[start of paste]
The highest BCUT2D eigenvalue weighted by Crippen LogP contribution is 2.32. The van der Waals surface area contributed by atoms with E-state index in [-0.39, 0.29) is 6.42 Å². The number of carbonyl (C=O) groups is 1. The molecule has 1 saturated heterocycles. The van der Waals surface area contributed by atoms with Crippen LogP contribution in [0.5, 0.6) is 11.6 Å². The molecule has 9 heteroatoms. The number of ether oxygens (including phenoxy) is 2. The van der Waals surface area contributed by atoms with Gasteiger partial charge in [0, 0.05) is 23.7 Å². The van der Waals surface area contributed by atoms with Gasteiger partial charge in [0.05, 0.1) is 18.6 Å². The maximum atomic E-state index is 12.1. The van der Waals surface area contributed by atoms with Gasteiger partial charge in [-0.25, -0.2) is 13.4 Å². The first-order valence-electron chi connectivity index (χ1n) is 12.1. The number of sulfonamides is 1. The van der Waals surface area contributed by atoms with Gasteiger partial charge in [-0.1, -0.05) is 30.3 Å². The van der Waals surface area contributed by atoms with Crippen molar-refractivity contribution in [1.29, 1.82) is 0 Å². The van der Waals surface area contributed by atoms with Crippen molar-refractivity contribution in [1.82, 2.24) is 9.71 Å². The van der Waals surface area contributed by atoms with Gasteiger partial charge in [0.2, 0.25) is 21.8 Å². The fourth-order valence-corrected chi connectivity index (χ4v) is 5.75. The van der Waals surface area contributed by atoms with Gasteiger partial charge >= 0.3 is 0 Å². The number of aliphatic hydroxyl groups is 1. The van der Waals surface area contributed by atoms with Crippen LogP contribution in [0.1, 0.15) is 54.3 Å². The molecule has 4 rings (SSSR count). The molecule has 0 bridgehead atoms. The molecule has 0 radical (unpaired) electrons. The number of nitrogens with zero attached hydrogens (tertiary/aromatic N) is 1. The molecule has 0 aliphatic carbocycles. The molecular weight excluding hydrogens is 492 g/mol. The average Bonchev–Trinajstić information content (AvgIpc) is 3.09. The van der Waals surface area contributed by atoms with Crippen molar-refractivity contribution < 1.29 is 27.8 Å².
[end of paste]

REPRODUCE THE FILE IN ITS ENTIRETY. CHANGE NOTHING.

The highest BCUT2D eigenvalue weighted by Crippen LogP contribution is 2.32. The van der Waals surface area contributed by atoms with E-state index in [-0.39, 0.29) is 6.42 Å². The number of carbonyl (C=O) groups is 1. The molecule has 1 saturated heterocycles. The van der Waals surface area contributed by atoms with Crippen LogP contribution in [0.5, 0.6) is 11.6 Å². The molecule has 9 heteroatoms. The number of ether oxygens (including phenoxy) is 2. The van der Waals surface area contributed by atoms with Gasteiger partial charge in [0, 0.05) is 23.7 Å². The van der Waals surface area contributed by atoms with Gasteiger partial charge in [0.05, 0.1) is 18.6 Å². The maximum atomic E-state index is 12.1. The van der Waals surface area contributed by atoms with Gasteiger partial charge in [-0.25, -0.2) is 13.4 Å². The first-order valence-electron chi connectivity index (χ1n) is 12.1. The number of sulfonamides is 1. The van der Waals surface area contributed by atoms with Gasteiger partial charge in [-0.1, -0.05) is 30.3 Å². The van der Waals surface area contributed by atoms with Crippen molar-refractivity contribution in [1.29, 1.82) is 0 Å². The van der Waals surface area contributed by atoms with Crippen molar-refractivity contribution in [1.82, 2.24) is 9.71 Å². The van der Waals surface area contributed by atoms with Gasteiger partial charge in [0.2, 0.25) is 21.8 Å². The fourth-order valence-corrected chi connectivity index (χ4v) is 5.75. The van der Waals surface area contributed by atoms with Gasteiger partial charge >= 0.3 is 0 Å². The number of aliphatic hydroxyl groups is 1. The van der Waals surface area contributed by atoms with Crippen LogP contribution in [0.1, 0.15) is 54.3 Å². The molecule has 4 rings (SSSR count). The molecule has 0 bridgehead atoms. The molecule has 0 radical (unpaired) electrons. The number of nitrogens with zero attached hydrogens (tertiary/aromatic N) is 1. The molecule has 0 aliphatic carbocycles. The molecular weight excluding hydrogens is 492 g/mol. The average Bonchev–Trinajstić information content (AvgIpc) is 3.09. The van der Waals surface area contributed by atoms with Crippen molar-refractivity contribution < 1.29 is 27.8 Å².